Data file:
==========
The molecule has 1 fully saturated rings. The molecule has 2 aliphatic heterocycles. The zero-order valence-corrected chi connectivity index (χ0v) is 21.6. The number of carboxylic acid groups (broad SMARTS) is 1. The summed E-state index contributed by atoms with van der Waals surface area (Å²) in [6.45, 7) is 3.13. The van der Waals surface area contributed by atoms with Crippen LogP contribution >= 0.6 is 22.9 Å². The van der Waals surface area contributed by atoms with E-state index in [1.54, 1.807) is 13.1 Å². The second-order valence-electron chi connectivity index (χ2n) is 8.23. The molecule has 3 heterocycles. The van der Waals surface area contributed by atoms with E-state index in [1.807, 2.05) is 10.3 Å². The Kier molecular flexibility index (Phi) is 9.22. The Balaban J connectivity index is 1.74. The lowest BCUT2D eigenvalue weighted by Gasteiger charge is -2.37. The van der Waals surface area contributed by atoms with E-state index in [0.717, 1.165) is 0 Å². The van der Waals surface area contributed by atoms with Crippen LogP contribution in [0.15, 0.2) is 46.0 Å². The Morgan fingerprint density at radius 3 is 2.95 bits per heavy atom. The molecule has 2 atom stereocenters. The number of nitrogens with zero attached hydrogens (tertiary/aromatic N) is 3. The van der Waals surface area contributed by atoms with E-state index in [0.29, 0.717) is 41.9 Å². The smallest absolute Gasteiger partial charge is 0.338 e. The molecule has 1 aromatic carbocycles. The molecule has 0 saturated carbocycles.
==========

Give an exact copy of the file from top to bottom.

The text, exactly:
The molecule has 1 fully saturated rings. The molecule has 2 aliphatic heterocycles. The zero-order valence-corrected chi connectivity index (χ0v) is 21.6. The number of carboxylic acid groups (broad SMARTS) is 1. The summed E-state index contributed by atoms with van der Waals surface area (Å²) in [6.45, 7) is 3.13. The van der Waals surface area contributed by atoms with Crippen LogP contribution >= 0.6 is 22.9 Å². The van der Waals surface area contributed by atoms with E-state index in [1.54, 1.807) is 13.1 Å². The second-order valence-electron chi connectivity index (χ2n) is 8.23. The molecule has 3 heterocycles. The van der Waals surface area contributed by atoms with E-state index in [1.807, 2.05) is 10.3 Å². The Kier molecular flexibility index (Phi) is 9.22. The Balaban J connectivity index is 1.74. The lowest BCUT2D eigenvalue weighted by Gasteiger charge is -2.37. The van der Waals surface area contributed by atoms with E-state index in [0.717, 1.165) is 0 Å². The van der Waals surface area contributed by atoms with Crippen LogP contribution in [0.15, 0.2) is 46.0 Å². The Morgan fingerprint density at radius 3 is 2.95 bits per heavy atom. The molecule has 2 atom stereocenters. The number of nitrogens with zero attached hydrogens (tertiary/aromatic N) is 3. The van der Waals surface area contributed by atoms with E-state index in [0.29, 0.717) is 41.9 Å². The smallest absolute Gasteiger partial charge is 0.338 e. The molecule has 1 aromatic carbocycles. The molecule has 0 saturated carbocycles.